Have you ever given a kid a direction and by the time you finish the sentence you can tell by the look on their face, they have no idea what you just said? Or you send them to get something for you from the other room and they come back 20 minutes later doing something completely different and don’t even remember that you asked for anything in the first place? It has gotten to the point with my oldest that I think I say, ‘Dude, focus.’ About 15 times a day. There are other times though that I’ll give him and his brothers the green light to do something, build a dirt bike track in the woods for example, and they are at it for hours without deviation or complaint. There is something different enough between Please go down and grab my an extra box of tissues and Sure if you want to clear this out you can build a track that makes him lose focus on the one that would 8 seconds and keep focus on the other 4 hours straight.
Now, I could give you the typical top 10 focus items list:
- Clear distractions
- Set a timer
- Make a prioritized list
- Get into deep work
- Limit screen time
- Make the most of bonus minutes
- Create a weekly time to get tasks done
- Do the most difficult thing first
- Reward yourself for focus
- Just get it done
And all of that is true, but stopping at that just really isn’t my style. I mean think about it, did my big work for hours on a dirt bike track because he limited his screen time or because it fell into his weekly designated time, of course not. I see the same thing in myself too. I can look at the same email 15 times and not do anything with it but if you ask me to create a communication or training plan and I will clear my schedule and work a full day if that is what it takes to get it done. We all know the tips to a certain degree. They might have had different names or the how might be a little different but the message is the same. So why are we able to apply it to some things so easily and others it is like pulling teeth?
If it isn’t the lack of knowledge around the basics of getting things done, what is causing our lack of focus? I would say its at least one of three things. You either don’t want it enough, don’t understand what it takes, or don’t have a clear plan on how to get it. I would say that the vast majority of the time that you don’t get something done or don’t make progress on something is because we don’t want it enough. I know that sounds harsh and maybe like judgement but I am telling you it is not. I want my kids to have a dirt bike track, but not enough to spend hours building it. I want there to always be clean laundry but not enough to do wash, dry, fold, put away every day. I even want that email to be dealt with so that I can reward myself by deleting it, but not enough to actually spend the 10 minutes to actually get it done.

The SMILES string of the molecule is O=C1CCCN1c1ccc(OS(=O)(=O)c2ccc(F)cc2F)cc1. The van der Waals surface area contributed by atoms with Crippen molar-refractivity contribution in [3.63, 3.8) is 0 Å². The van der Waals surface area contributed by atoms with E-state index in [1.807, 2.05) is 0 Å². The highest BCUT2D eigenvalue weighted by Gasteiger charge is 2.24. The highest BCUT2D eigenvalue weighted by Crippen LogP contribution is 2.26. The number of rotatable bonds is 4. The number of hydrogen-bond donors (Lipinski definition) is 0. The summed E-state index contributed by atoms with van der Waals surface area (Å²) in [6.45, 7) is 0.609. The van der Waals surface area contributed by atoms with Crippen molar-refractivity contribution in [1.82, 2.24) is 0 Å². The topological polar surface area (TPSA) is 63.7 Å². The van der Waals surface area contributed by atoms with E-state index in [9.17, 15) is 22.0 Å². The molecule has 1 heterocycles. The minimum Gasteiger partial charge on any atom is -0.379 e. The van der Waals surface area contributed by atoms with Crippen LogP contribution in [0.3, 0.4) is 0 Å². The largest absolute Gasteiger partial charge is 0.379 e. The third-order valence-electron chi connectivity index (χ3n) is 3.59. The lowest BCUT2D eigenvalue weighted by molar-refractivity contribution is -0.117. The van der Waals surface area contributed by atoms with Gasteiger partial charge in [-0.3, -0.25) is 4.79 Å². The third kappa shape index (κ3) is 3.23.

When you’re procrastinating on something, particularly something big, ask yourself;
- Do I know how to do this?
- Do I have a plan on how to get it done?
- Do I want it enough to do it?
OK but then what right? You’re thinking, I know how to answer the email, I have a plan, and no I don’t really want to do it. Now what Genius because I still need to get it done. I would recommend thinking of it as a piece of a bigger plan that you do want enough. Maybe you want a promotion. Maybe you want to be seen as the expert on X topic. Maybe you want Mom to say yes when you ask for a cookie before dinner (ahem… get the dang tissues). Every single task isn’t going to be earth shattering work that accomplishes a deep aspiration, but things still need to get done. Try that if you’re habitually procrastinating on a specific task or type of task. Figure out how it fits into the bigger picture of a goal that does light you up. Then start. Just take that first step. There is no magic bullet step or tip or key that will get the things done for you so you will need to just get it done.